10705 Lance Corporal ALLAN HORATIO ROOKS.

6th Bn, Yorkshire Regiment.

Killed in action, aged 23, on the 14th September 1916.

Son of William and Mary Ann Rooks, of 8, Thomas St, New Skelton-in-Cleveland, N Yorks.

Lonsdale Cemetery, Authuille.
5k North of Albert, France.

Allan H Rooks.

The Rooks brothers in 1899. Thomas, James right and Allan in front.

1901. Allan aged 8, was living at 8 Thomas St and had been born in Skelton.
His father, William, aged 60, was a Sandstone quarryman, and had been born in Danby, N Yorks.
His mother, Mary, aged 50, had been born in Gt Ayton, N Yorks. By 1911 she had had 9 children and 8 were still living.
He had 4 older sisters - Mary A Gott, aged 26, who was married and lived at 18 South Tce, Skelton;
Hannah Jane, aged 24, who was a domestic servant in the Huddersfield area;
Isabella, aged 22, who was a nurse domestic at 11 Nevern Sq, S Kensington, London;
and Ada, aged 20, still living at home.
His four older brothers were - Edward 18, an elementary school teacher;
William 16, a farm labourer;
Thomas 13, a newsboy; and James aged 11.
Thomas fought in the War with the 17th Bn, Northumberland Fusiliers and survived.
James was in the 4/5th Battalion, Grenadier Guards and after being invalided out with tuberculosis, took his own life on the 24th April 1919.

1911. The family are still at 8 Thomas St. Allan, now 18, is working as an apprentice grocer and James as an apprentice house painter. The other children have left home, but Edith Emily Gott, grand-daughter is living with them.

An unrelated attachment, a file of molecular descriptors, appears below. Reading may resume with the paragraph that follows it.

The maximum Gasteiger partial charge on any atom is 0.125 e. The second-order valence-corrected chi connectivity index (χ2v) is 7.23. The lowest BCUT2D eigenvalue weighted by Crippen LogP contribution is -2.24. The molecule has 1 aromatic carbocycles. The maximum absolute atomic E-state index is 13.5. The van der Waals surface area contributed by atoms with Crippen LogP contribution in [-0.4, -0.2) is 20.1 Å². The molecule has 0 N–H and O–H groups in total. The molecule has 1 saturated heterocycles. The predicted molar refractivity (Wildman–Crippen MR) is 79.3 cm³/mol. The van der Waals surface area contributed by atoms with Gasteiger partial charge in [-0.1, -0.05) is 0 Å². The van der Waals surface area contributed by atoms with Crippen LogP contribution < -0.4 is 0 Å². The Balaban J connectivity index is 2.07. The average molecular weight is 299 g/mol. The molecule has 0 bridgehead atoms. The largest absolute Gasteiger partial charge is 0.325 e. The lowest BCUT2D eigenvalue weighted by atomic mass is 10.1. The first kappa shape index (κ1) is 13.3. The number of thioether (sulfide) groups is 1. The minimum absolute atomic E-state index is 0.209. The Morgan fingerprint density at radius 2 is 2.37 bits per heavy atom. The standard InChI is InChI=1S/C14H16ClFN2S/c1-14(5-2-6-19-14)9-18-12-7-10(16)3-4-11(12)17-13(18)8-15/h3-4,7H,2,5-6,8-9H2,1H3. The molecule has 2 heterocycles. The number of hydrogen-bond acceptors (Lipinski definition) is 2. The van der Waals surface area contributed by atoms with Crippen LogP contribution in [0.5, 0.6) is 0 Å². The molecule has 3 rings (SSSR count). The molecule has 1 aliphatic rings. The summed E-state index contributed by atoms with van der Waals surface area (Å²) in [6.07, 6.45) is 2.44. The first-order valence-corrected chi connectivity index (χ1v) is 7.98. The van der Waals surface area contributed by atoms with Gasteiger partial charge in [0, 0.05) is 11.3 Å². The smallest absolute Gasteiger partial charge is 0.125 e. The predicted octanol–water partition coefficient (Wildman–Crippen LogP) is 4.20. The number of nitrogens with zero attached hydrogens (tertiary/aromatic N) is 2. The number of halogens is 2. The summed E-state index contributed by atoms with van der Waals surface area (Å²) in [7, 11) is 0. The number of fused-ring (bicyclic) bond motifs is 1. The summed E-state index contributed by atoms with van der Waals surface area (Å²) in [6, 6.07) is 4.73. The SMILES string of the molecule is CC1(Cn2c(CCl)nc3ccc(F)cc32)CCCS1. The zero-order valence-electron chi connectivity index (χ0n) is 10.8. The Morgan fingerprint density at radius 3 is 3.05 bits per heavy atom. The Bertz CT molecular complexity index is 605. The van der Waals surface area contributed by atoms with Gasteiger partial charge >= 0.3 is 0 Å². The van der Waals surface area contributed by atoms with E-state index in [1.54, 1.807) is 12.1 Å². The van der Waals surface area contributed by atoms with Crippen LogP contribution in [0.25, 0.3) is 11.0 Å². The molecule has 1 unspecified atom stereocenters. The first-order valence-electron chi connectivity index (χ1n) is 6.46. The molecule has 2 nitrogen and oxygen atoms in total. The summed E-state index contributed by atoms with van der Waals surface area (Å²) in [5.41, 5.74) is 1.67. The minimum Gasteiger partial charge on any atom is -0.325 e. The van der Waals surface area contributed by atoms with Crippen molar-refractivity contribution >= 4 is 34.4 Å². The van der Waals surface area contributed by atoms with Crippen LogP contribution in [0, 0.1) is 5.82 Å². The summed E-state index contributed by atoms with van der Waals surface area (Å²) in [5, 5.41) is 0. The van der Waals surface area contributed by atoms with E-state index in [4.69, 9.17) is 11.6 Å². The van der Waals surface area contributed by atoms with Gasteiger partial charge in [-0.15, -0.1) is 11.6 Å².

The 6th Bn were formed at Richmond on the 25th August 1914.
They were attached to 32nd Brigade, part of the 11th (Northern) Division.
In 1915 the Division fought in Gallipoli.
Allan's Medal Card shows that he was awarded the 1914/15 Star and first entered a theatre of War, [the card gives "Balkans"] on the 21st November 1915.
In December 1915 the 6th Yorks Bn was withdrawn to Egypt.
On July 1916 it landed at Marseilles and spent the remainder of the War on the Western Front, where it first took part in the Battle of the Somme.
The massive bombardment at the end of June 1916 and the July advance continued with a series of offensives into the winter of that year.
The advance stalled for some weeks at the line shown on the map for 15th September.
Allan Rooks lost his life in the next offensive, the Battle of Flers-Courcelette, which commenced on the 14th September and lasted until it was called off on the 22nd of that month.
His Battalion were ordered to charge the German trenches and many were killed and wounded.
The Battle was notable for the introduction of tanks, 49 in all, by the British.
Only 15 made it to No Mans Land, but they were considered to have had a devastating effect on German morale.
The British forces made initial gains of some 2 kilometres within the first three days, something of an achievement at the time, and particularly during the Battle of the Somme.
Led by tanks the villages of Martinpuich, Flers and Courcelette fell to the Allies, as did the much sought-after High Wood.

Lonsdale Cemetery is in the French village of Authuille, 5 kilometres to the North of Albert. Over 1,500 Commonwealth soldiers lie there.

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